Binding quilts is not my favorite thing to do. The only time I really enjoy it is if I have tons of time and a good movie playing. A couple of diet Mountain Dews helps too.... For a long time I viewed binding as a lot of hand stitching, but lately I have gotten into machine binding my quilts. I almost prefer to bind quilts this way.... almost.... there are times I still hand stitch my binding down after the initial sewing it onto the quilt. The fun thing about machine binding is the decorative edge it leaves. Sometimes a quilt, or table runner screams for the extra touch of decorative stitches.
Now, grab something to drink and snack on, this is going to be a bit of a long posting.... if you like my tutorial, remember to pin it for future use.... so here goes.... machine binding 101
|Then trim off all of the excess backing and batting....|
|For this project I am using a black seam binding made from 2 1/4" strips by wof, ironed in half lengthwise.|
|Line up your binding along the raw edge on the backside of your quilt, yes, the backside, leave about a 6" tail and then start sewing a 1/4" seam.|
|Stop your sewing a 1/4" from the edge.|
|Pull your quilt out from under the sewing machine foot. I give myself just enough space to work. Fold back the binding back on itself to create a 45 degree angle. Make sure the raw edge of the binding aligns with the raw edge of the quilt.|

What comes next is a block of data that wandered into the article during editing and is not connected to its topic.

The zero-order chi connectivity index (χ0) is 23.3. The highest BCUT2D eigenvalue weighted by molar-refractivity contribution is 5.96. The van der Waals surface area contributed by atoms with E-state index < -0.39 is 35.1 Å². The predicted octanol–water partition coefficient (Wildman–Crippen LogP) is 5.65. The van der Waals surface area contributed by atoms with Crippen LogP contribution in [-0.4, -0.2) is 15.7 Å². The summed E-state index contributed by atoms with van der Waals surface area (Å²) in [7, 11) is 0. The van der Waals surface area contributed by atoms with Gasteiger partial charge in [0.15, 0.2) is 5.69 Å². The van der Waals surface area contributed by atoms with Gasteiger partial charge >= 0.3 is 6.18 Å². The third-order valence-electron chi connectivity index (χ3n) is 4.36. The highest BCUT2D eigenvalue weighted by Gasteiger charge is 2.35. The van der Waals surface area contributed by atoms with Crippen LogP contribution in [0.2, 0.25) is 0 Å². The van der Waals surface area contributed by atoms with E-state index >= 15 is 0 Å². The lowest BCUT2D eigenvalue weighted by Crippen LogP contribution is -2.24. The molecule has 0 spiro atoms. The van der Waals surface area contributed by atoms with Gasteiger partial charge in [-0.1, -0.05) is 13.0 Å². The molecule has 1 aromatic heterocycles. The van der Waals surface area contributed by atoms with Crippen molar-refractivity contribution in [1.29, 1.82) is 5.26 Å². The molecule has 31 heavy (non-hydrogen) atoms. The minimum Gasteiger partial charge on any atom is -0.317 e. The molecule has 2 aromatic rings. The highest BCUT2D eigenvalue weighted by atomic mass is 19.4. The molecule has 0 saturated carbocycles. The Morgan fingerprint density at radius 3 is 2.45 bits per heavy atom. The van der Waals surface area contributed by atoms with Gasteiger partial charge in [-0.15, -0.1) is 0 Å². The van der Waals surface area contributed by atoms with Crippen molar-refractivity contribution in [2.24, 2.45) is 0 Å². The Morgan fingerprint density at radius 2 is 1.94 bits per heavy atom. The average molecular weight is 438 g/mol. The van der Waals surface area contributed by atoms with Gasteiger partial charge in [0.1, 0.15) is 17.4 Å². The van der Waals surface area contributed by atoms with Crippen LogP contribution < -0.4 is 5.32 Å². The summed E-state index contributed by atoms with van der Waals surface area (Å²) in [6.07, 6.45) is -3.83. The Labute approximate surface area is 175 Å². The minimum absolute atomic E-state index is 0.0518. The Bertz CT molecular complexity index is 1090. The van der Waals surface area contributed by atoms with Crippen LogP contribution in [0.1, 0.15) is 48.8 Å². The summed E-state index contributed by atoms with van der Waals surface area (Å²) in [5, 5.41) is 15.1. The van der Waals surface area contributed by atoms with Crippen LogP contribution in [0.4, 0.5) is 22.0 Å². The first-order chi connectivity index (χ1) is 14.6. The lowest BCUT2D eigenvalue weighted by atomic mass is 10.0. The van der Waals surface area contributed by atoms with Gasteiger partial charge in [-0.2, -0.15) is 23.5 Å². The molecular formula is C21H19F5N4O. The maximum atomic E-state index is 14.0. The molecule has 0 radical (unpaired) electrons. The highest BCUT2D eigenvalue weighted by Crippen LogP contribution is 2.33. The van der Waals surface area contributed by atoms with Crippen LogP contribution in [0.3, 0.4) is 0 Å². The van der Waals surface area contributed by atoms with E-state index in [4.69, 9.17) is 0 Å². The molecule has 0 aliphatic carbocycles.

|Then fold the binding back down upon quilt with the fold at the upper edge of the corner. You are making a mitered corner.|
|Stitch a 1/4" seam, backstitch for added strength. Sew until you reach a 1/4" from the corners edge. Then miter the corner as shown above. Continue to sew until you make it around your quilt... stop and leave a 'tail' and at least a 6-7" gap.|
|Here my 'tails' are shown.... and my 'gap'|
|Pin the beginning and ending tails until they meet 'halfway' lining up the raw edges... Make a very small clip with your scissors where all the layers of the binding meet. Take out the pins...|
|Open the ends of the binding up and put right sides together at right angles aligning the clip marks with the edges of the strips. Pin. Draw a stitching line from corner to corner.|
|Stitch on the line and then remove pins. Before you trim away the excess fabric, make sure the binding fits in place.|
|Trim away excess.|
|Pin in place and sew... remember a 1/4" seam.|
|Now it's time to machine sew your binding in place.|
|Fold your binding edge from the back to the front of the quilt, lining the edge of your binding with the sewing line.|
|Wonder Clips come in really handy to hold your binding in place as you sew. They also hold mitered corners nicely in place while you sew along.|
|I am using a buttonhole stitch, matching the size to some decorative stitching I had already done on the quilt.|
|Here's how my stitch looks on the top of my quilt...|
|Keep sewing all around until you're back at the beginning!|
|Here's how my binding turned out. I used brown thread because it matched the other stitching that I did, I used a cream bobbin thread, although I could have used black. It still looks pretty good.|
I hope you enjoyed my tutorial on machine binding a quilt. It is fun to do, and you can experiment with different types of decorative stitches to add a little flair to your finished quilts.
Let's bind some quilts!